Find links to all months here.

• through May 13, 2018
13th Annual Cowgirl Up! Art from the Other Half of the West Wickenburg, Arizona

• through May 28, 2018
Trappings of Texas Custom Cowboy Gear and Western Art Exhibit Alpine, Texas

• May 2-5, 2018
Second annual Bryce Canyon Mule Days Tropic, Utah

• May 4-5, 2018
South Texas Cowboy Gathering Seguin, Texas

• May 4-6, 2018
Cowboy Way Festival Gene Autry, Oklahoma

• May 5, 2018
20th Annual Cowtown Society Of Western Music Swingfest Mineral Wells, Texas

• May 10-13, 2018
The Western Heritage Classic Abilene, Texas

• May 11-12, 2018
Cattle Barons Weekend Pendleton, Oregon

• May 20, 2018
57th Annual Topanga Banjo•Fiddle Contest & Folk Festival Agoura Hills, California

• May 22-27, 2018
48th Bishop Mule Days Bishop, California

• May 25-27, 2018
Art in the Park Ritzville, Washington

• May 25-28, 2018
38th Annual Old West Days Jackson Hole, Wyoming

• May 25-28, 2018
13th Annual Cowboy Legends Memorial Day Celebration Antelope Island, Utah

• May 26, 2018
Cross Timbers Cowboy Poetry and Stories Mineral Wells, Texas

• May 26-27, 2018
28th Annual Chuck Wagon Gathering and Children’s Cowboy Festival Oklahoma City, Oklahoma

• Memorial Day Weekend,  2018
32nd Annual Dakota Cowboy Poetry Gathering Medora, North Dakota

• Dates not yet received for 2018
Kansas Cowboy Poetry Qualifying Contest (1)  Benton, Kansas

• Dates not yet received for 2018
Kansas Cowboy Poetry Qualifying Contest (2) Fredonia, Kansas

• No event in 2018
22nd Annual Black Cowboy Festival Rembert, South Carolina

THE OLD NIGHT HAWK by Bruce Kiskaddon (1878-1950)


photo © 2017, Amy Steiger


by Bruce Kiskaddon (1878-1950)

I am up tonight in the pinnacles bold
Where the rim towers high.
Where the air is clear and the wind blows cold,
And there’s only the horses and I.
The valley swims like a silver sea
In the light of the big full moon,
And strong and clear there comes to me
The lilt of the first guard’s tune.

The fire at camp is burning bright,
Cook’s got more wood than he needs.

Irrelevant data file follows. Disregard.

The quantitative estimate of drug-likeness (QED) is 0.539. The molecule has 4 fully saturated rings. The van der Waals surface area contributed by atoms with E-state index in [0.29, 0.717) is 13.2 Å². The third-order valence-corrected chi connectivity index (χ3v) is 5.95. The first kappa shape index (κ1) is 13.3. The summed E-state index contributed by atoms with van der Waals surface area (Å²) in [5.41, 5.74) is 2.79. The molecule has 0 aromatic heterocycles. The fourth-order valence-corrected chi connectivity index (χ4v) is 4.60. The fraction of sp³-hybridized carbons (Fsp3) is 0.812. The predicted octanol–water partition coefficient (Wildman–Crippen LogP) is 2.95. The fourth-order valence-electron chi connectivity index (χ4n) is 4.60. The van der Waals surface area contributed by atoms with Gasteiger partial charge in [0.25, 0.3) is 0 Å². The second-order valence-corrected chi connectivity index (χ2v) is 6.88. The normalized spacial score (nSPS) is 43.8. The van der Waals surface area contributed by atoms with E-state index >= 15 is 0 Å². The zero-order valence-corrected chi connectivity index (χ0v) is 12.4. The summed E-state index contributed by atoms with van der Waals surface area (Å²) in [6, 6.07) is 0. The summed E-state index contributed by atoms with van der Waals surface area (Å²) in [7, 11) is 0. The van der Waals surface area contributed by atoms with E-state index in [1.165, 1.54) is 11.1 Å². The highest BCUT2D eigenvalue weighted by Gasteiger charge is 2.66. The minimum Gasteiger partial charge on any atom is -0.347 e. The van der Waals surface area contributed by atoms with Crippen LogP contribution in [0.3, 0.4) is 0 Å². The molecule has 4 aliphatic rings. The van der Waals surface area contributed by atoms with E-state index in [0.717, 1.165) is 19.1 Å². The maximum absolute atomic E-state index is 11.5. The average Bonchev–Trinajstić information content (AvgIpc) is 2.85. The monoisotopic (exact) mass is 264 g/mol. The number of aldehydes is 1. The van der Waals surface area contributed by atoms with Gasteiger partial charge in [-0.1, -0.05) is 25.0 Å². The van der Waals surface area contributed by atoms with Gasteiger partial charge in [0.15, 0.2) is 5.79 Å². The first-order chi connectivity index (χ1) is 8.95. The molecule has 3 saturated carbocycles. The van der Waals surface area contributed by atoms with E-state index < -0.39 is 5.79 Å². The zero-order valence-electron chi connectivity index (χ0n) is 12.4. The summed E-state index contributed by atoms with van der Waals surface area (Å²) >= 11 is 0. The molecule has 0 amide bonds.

They’ll be telling some windy tales tonight
Of races and big stampedes.
I’m gettin’ too old fer that line of talk:
The desperaders they’ve knowed,
Their wonderful methods of handling stock
And the fellers they’ve seen get throwed.

I guess I’m a dog that’s had his day,
Though I still am quick and strong.
My hair and my beard have both turned gray,
And I reckon I’ve lived too long.
None of ’em know me but that old cook, Ed,
And never a word he’ll say.
My story will stick in his old gray head
Till the break of the Judgment Day.

What’s that I see a walkin’ fast?
It’s a hoss a’ slippin’ through.
He was tryin’ to make it out through the pass;
Come mighty near doin’ it too.
Get back there! What are you tryin’ to do?
You hadn’t a chance to bolt.
Old boy I was wranglin’ a bunch like you
Before you was even a colt.

It’s later now. The guard has changed.
One voice is clear and strong.
He’s singin’ a tune of the old time range —
I always did like that song.
It takes me back to when I was young
And the memories come through my head,
Of the times I have heard that old song sung
By voices now long since dead.

I have traveled better than half my trail.
I am well down the further slope.
I have seen my dreams and ambitions fail,
And memory replaces hope.
It must be true, fer I’ve heard it said,
That only the good die young.
The tough old cusses like me and Ed
Must stay still the last dog’s hung.

I used to shrink when I thought of the past
And some of the things I have known.
I took to drink, but now at last,
I’d far rather be alone.
It’s strange how quick that a night goes by,
Fir I live in the days of old.
Up here where there’s only the hosses and I;